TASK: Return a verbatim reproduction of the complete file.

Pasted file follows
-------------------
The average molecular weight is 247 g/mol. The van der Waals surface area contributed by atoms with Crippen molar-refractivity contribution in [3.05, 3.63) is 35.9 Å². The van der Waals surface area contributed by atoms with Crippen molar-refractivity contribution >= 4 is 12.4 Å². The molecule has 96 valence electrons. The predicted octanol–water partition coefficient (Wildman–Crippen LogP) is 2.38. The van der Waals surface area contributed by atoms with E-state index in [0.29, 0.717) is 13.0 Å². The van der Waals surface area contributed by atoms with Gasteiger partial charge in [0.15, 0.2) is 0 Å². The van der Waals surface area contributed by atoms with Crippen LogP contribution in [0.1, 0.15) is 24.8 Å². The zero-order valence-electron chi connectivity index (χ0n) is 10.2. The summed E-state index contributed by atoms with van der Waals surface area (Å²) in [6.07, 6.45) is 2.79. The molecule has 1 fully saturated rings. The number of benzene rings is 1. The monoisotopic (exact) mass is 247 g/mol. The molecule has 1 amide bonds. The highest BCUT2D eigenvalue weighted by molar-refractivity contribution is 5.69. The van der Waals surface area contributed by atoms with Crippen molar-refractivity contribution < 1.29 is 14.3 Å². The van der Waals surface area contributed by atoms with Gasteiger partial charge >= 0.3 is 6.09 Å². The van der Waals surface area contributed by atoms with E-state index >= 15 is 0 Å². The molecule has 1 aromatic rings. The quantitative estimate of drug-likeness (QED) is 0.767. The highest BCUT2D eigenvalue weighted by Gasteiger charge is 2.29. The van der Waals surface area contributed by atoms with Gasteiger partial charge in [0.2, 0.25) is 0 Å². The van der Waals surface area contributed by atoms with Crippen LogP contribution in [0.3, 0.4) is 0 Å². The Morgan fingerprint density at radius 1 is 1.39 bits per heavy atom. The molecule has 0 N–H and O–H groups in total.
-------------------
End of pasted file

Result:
The average molecular weight is 247 g/mol. The van der Waals surface area contributed by atoms with Crippen molar-refractivity contribution in [3.05, 3.63) is 35.9 Å². The van der Waals surface area contributed by atoms with Crippen molar-refractivity contribution >= 4 is 12.4 Å². The molecule has 96 valence electrons. The predicted octanol–water partition coefficient (Wildman–Crippen LogP) is 2.38. The van der Waals surface area contributed by atoms with E-state index in [0.29, 0.717) is 13.0 Å². The van der Waals surface area contributed by atoms with Gasteiger partial charge in [0.15, 0.2) is 0 Å². The van der Waals surface area contributed by atoms with Crippen LogP contribution in [0.1, 0.15) is 24.8 Å². The zero-order valence-electron chi connectivity index (χ0n) is 10.2. The summed E-state index contributed by atoms with van der Waals surface area (Å²) in [6.07, 6.45) is 2.79. The molecule has 1 fully saturated rings. The number of benzene rings is 1. The monoisotopic (exact) mass is 247 g/mol. The molecule has 1 amide bonds. The highest BCUT2D eigenvalue weighted by molar-refractivity contribution is 5.69. The van der Waals surface area contributed by atoms with Crippen molar-refractivity contribution < 1.29 is 14.3 Å². The van der Waals surface area contributed by atoms with Gasteiger partial charge >= 0.3 is 6.09 Å². The van der Waals surface area contributed by atoms with E-state index >= 15 is 0 Å². The molecule has 1 aromatic rings. The quantitative estimate of drug-likeness (QED) is 0.767. The highest BCUT2D eigenvalue weighted by Gasteiger charge is 2.29. The van der Waals surface area contributed by atoms with Gasteiger partial charge in [0.2, 0.25) is 0 Å². The van der Waals surface area contributed by atoms with Crippen LogP contribution in [0.3, 0.4) is 0 Å². The Morgan fingerprint density at radius 1 is 1.39 bits per heavy atom. The molecule has 0 N–H and O–H groups in total.